At first, Peter did not get the full point of what the Lord was saying. ‘Peter, seeing him [John], says to Jesus, Lord, and what of this man? Jesus says to him, If I will that he abide until I come, what is that to thee? Follow thou me.’ (John 21:21-22). The Lord is saying to Peter, “Let Me make it absolutely plain and clear to you: ‘Follow thou Me’: nothing else matters”. We must give Peter the credit for honouring His Lord: in the main, he followed his Lord faithfully. His link with Christ and his valuation of that blessed Man kept and preserved him. Peter was a true follower of Jesus Christ, even to martyrdom.
How about each one of us? Your comfort zone or personal choice does not enter into it. The Lord’s word is: ‘Follow thou me’– a very direct command that comes to each of us individually. it is right to value one another, but ultimately our Christian pathway is defined by how we follow Christ personally. As we follow Christ we find that there are others are following Him too: we are all heading towards the same destination because we are following Him, not one anothe.
When we come together we have a single objective, following Christ. That is what unites us. Each one of us will have received the command, ‘Follow thou me’. It is not a complicated command: the big question is, ‘How?’.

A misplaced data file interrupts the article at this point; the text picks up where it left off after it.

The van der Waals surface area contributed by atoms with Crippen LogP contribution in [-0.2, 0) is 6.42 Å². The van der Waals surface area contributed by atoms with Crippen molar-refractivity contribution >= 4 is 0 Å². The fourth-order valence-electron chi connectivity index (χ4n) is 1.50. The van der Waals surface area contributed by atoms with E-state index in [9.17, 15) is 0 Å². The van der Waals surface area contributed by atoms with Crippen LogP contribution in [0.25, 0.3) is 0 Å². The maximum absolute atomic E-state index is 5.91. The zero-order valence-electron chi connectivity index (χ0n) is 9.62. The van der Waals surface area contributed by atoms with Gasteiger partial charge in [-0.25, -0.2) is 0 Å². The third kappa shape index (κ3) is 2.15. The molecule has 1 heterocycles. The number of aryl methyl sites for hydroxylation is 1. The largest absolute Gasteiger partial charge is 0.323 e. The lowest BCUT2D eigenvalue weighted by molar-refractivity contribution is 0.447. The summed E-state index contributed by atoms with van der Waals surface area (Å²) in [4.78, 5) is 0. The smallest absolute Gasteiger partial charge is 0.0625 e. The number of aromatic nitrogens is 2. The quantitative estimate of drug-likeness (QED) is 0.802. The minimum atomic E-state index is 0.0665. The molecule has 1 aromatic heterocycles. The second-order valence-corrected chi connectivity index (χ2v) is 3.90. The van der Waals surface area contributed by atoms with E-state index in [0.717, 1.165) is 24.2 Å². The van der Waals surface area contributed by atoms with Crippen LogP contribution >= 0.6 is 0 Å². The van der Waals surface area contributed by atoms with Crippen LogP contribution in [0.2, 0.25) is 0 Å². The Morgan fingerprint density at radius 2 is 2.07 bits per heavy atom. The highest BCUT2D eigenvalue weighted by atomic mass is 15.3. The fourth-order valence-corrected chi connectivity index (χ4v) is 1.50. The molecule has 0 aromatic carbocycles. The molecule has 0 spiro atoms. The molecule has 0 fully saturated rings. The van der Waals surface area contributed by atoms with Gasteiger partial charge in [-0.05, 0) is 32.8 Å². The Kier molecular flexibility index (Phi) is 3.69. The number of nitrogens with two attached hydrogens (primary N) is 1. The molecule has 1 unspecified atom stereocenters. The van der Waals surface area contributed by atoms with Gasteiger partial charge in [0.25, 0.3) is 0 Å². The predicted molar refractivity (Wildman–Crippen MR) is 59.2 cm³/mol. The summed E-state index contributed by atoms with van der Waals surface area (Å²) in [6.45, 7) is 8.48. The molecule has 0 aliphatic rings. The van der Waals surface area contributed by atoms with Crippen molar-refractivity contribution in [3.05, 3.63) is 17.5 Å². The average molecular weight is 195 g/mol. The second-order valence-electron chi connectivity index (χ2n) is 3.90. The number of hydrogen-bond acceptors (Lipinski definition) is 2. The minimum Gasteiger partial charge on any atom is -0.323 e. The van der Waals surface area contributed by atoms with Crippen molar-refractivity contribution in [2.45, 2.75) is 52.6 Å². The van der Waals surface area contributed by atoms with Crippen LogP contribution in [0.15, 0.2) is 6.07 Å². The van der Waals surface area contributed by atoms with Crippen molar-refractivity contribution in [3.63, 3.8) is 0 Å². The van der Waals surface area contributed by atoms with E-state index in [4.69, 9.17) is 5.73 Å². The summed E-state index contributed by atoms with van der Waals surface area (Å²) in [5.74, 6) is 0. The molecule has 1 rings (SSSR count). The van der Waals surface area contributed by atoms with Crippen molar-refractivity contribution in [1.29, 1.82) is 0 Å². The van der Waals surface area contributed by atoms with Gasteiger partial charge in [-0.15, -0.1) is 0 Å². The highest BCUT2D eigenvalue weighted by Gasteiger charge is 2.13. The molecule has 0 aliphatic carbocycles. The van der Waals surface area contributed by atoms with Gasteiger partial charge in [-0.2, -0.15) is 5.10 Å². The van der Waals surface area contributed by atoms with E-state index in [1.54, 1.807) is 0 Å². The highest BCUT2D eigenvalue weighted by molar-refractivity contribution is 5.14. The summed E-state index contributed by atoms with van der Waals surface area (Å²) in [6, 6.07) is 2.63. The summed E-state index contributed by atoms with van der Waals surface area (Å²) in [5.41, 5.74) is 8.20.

We might say that if Jesus were here, it would be easy to follow Him – if He walked out of the door, we could all follow. I think the gospel suggests that it would not make it any easier if Jesus was physically here or not.  The Lord Jesus in His wondrous grace and in His infinite wisdom has given us things to help us. Peter says ‘Christ…leaving you a model that ye should follow in his steps’ (1 Peter 2:21). We have Christ as a model before us, and we can follow in His footprints. In virgin snow, where no one has walked before, a person’s footprints are clear, and we can follow them easily. The Lord has left us clear footprints:
  • There is a footprint of suffering.
  • There is a footprint of wondrous grace.
  • There is a footprint of perfect humility.
  • There is a footprint of utter dependence.
  • There is a footprint of complete trust in God.
  • There is a footprint of prayer.
  • There is a footprint of devotion.
  • There is a footprint of righteous indignation.
All of those things were seen in the life of Jesus here. A follower of Jesus Christ has been given a perfect example in the life and footsteps of the Lord Jesus. Hence we can ‘follow in his steps’.